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Finding the Math in Storybooks for Young Children

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By Herbert P. Ginsburg

Reading is an opportunity for you to learn about your child’s world. Young children (roughly ages 2–6) are often described as egocentric. They see the world from a limited perspective. But adults can be equally egocentric. They often do not understand what the world looks like from a child’s point of view. As you read with — and not just to — your child, you may learn that she interprets events differently from you, that she sees things in the story that you did not, and that she learns from the story in ways you did not expect. Reading with can provide a window into your child’s mind as well as clues to nurturing her thinking.

It is important for you to read storybooks that have math learning as their primary goal. Counting books and shape books are of this type. Of course, goals are different from quality. "Anno’s Counting Book" uses beautiful illustrations to pose the challenge of finding different numbers of objects. Other counting books are conventional and tedious.

Another type of storybook does not aim to teach math explicitly, but contains important mathematical ideas embedded within the story. Goldilocks sees that the Baby Bear’s bed is the smallest, and that Mama’s bed is bigger than Baby’s but smaller than Papa’s. Also, Baby Bear is smaller than Mama, who is in turn smaller than Papa. The beds are in increasing order of size, and so are the bears. The order is more complex than it initially appears: Mama is both bigger than Baby Bear and smaller than Papa Bear. Also, there is a simple correlation between the size of the bears and the size of the beds: the bigger the bear, the bigger the bed.

So, the story of Goldilocks and the Three Bears contains some fundamentally important math ideas, some of which children find difficult, about relative size, order and the relations between two sequences.


When reading books, it’s important to realize that math is a broad subject. Clearly, a counting book or a shape book describing circles and squares are both explicitly about math, in the sense of the kind of formal math we usually learn in school. Although not explicitly about school math, Goldilocks entails relatively complex math ideas— order and correlation. Other storybooks deal in an informal way with patterns, spatial relations, measurement, addition and subtraction, and division — all of which are “math.” Indeed, it would be hard to find a non-math storybook that does not include everyday math in this broad sense. In fact, ordinary storybooks may contain more interesting math than do explicit math storybooks (and textbooks, too!).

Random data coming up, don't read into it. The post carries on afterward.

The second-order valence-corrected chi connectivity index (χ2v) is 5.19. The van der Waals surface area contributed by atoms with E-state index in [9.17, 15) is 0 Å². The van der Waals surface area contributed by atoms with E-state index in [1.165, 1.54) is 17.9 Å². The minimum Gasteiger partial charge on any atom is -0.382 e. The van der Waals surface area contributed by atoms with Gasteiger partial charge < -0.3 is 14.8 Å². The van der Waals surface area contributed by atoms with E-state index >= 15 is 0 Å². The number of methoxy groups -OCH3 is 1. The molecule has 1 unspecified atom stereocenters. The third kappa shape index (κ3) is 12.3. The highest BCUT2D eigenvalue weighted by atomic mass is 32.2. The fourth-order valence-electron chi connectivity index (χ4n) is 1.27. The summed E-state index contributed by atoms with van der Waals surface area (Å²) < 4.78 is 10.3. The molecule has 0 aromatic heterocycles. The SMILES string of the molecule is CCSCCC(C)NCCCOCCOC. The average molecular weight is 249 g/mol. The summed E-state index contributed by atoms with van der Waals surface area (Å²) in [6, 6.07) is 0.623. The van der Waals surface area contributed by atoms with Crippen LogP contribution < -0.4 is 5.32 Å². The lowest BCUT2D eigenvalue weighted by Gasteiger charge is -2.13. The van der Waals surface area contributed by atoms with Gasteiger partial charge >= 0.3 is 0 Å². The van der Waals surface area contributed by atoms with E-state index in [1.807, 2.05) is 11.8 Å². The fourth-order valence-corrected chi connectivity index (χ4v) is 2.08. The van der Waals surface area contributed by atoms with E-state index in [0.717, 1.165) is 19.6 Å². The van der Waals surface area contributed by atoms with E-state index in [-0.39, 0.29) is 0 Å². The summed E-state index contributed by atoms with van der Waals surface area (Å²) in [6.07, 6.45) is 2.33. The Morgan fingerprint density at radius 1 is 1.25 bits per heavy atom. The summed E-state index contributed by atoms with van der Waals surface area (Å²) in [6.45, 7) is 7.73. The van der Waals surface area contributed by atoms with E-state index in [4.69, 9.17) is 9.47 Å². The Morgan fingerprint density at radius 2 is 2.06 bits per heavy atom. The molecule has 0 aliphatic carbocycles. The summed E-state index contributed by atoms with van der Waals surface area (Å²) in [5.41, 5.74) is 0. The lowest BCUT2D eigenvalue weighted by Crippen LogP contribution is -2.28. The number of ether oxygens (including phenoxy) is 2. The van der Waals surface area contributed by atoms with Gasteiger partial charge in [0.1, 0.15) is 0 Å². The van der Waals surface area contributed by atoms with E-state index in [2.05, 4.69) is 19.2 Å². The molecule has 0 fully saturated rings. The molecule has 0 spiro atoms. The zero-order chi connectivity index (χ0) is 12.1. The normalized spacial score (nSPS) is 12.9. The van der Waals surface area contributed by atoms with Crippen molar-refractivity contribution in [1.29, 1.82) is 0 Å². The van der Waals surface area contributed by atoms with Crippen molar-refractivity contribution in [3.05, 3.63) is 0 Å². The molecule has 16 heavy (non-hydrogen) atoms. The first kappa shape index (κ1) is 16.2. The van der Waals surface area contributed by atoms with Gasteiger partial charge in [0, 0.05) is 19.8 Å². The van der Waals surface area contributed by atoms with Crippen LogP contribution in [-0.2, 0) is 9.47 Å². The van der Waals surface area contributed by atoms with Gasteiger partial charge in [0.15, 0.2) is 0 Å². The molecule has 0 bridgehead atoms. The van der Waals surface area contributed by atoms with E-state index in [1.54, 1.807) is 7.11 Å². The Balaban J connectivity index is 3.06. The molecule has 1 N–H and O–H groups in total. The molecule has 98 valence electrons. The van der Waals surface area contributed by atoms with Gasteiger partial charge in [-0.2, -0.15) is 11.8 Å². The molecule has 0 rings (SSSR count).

This in turn raises the question of the type of math you want your child to learn — school math or embedded math? The answer is both. Children need to memorize the counting words, but also need to know that their order specifies relative magnitude. They need to memorize 1, 2, 3, 4, but also need to know that 3 is a bigger number than 2 because it comes after 2, but it is also a smaller number than 4, because it comes after 3. Memorizing symbols is not enough, just as knowing the everyday story is not enough. Eventually, the child needs to know how the informal ideas provide the meaningful basis for the formal math.

Given all this, how can you read storybooks in such a way as to promote your child’s math learning?

Some do’s:

-- Read books that you both find interesting, amusing and full of wonder, books that will grow the child’s budding love of reading. Bypass boring stories, even if you think they are “educational.” Enjoy the story!

-- Talk with your child about the various ideas, including the math ideas. “Who is bigger, Mama Bear or Papa Bear? How do you know? Which bear gets the biggest bed? Why?”

-- Use math language to describe and explain (“This is a square because it has four sides and they are all the same length.”) and encourage the child to put her ideas into words.

-- Keep the child engaged in the book, for example, by asking her to point out certain things on a page. “Show me the biggest bear.” Or you can make the questions very open-ended by asking, “What do you see on this page? What is happening?”

-- Think about your own experiences with math and whether you might unintentionally transmit any negative feelings about math to the child.

In the end, reading math storybooks and storybooks with embedded math can stimulate your child’s thinking, language and enjoyment. Reading can involve you and the child in an intellectual adventure in exploring mathematical ideas. Reading can help you bond with the child. Reading can provide a warm blanket for the child’s mathematical knowledge and provide insights into the child’s mind.

If you do it well, reading math storybooks can set the stage for meaningful math achievement in school during the years to come.

Herbert P. Ginsburg, Ph.D., is the Jacob H. Schiff professor of psychology and education at Teachers College, Columbia University. He has drawn on cognitive developmental psychology to develop a mathematics curriculum (Big Math for Little Kids), storybooks for young children and tests of mathematical thinking.

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